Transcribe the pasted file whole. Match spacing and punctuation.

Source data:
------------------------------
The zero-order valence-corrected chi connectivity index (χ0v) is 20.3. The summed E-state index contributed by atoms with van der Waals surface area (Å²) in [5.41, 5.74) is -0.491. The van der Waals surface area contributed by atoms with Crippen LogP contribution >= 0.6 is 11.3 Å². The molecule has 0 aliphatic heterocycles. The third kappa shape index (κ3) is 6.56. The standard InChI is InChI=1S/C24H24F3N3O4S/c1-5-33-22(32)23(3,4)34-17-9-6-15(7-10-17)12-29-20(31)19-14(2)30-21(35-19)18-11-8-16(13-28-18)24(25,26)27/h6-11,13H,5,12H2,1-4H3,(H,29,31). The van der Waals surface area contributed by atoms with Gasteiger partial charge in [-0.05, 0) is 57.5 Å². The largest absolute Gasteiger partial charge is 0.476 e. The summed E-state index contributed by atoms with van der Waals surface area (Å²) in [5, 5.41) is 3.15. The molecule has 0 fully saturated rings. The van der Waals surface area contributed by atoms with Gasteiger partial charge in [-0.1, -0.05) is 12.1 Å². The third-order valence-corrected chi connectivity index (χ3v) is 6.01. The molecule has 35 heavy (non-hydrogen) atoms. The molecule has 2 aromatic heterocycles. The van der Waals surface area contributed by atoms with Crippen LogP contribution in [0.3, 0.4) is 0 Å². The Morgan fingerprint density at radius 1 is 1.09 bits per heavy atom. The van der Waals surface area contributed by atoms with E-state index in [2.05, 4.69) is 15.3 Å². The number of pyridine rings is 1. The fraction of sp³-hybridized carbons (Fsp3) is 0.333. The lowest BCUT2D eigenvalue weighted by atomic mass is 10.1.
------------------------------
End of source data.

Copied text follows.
The zero-order valence-corrected chi connectivity index (χ0v) is 20.3. The summed E-state index contributed by atoms with van der Waals surface area (Å²) in [5.41, 5.74) is -0.491. The van der Waals surface area contributed by atoms with Crippen LogP contribution >= 0.6 is 11.3 Å². The molecule has 0 aliphatic heterocycles. The third kappa shape index (κ3) is 6.56. The standard InChI is InChI=1S/C24H24F3N3O4S/c1-5-33-22(32)23(3,4)34-17-9-6-15(7-10-17)12-29-20(31)19-14(2)30-21(35-19)18-11-8-16(13-28-18)24(25,26)27/h6-11,13H,5,12H2,1-4H3,(H,29,31). The van der Waals surface area contributed by atoms with Gasteiger partial charge in [-0.05, 0) is 57.5 Å². The largest absolute Gasteiger partial charge is 0.476 e. The summed E-state index contributed by atoms with van der Waals surface area (Å²) in [5, 5.41) is 3.15. The molecule has 0 fully saturated rings. The van der Waals surface area contributed by atoms with Gasteiger partial charge in [-0.1, -0.05) is 12.1 Å². The third-order valence-corrected chi connectivity index (χ3v) is 6.01. The molecule has 35 heavy (non-hydrogen) atoms. The molecule has 2 aromatic heterocycles. The van der Waals surface area contributed by atoms with Crippen LogP contribution in [0.3, 0.4) is 0 Å². The Morgan fingerprint density at radius 1 is 1.09 bits per heavy atom. The van der Waals surface area contributed by atoms with E-state index in [2.05, 4.69) is 15.3 Å². The number of pyridine rings is 1. The fraction of sp³-hybridized carbons (Fsp3) is 0.333. The lowest BCUT2D eigenvalue weighted by atomic mass is 10.1.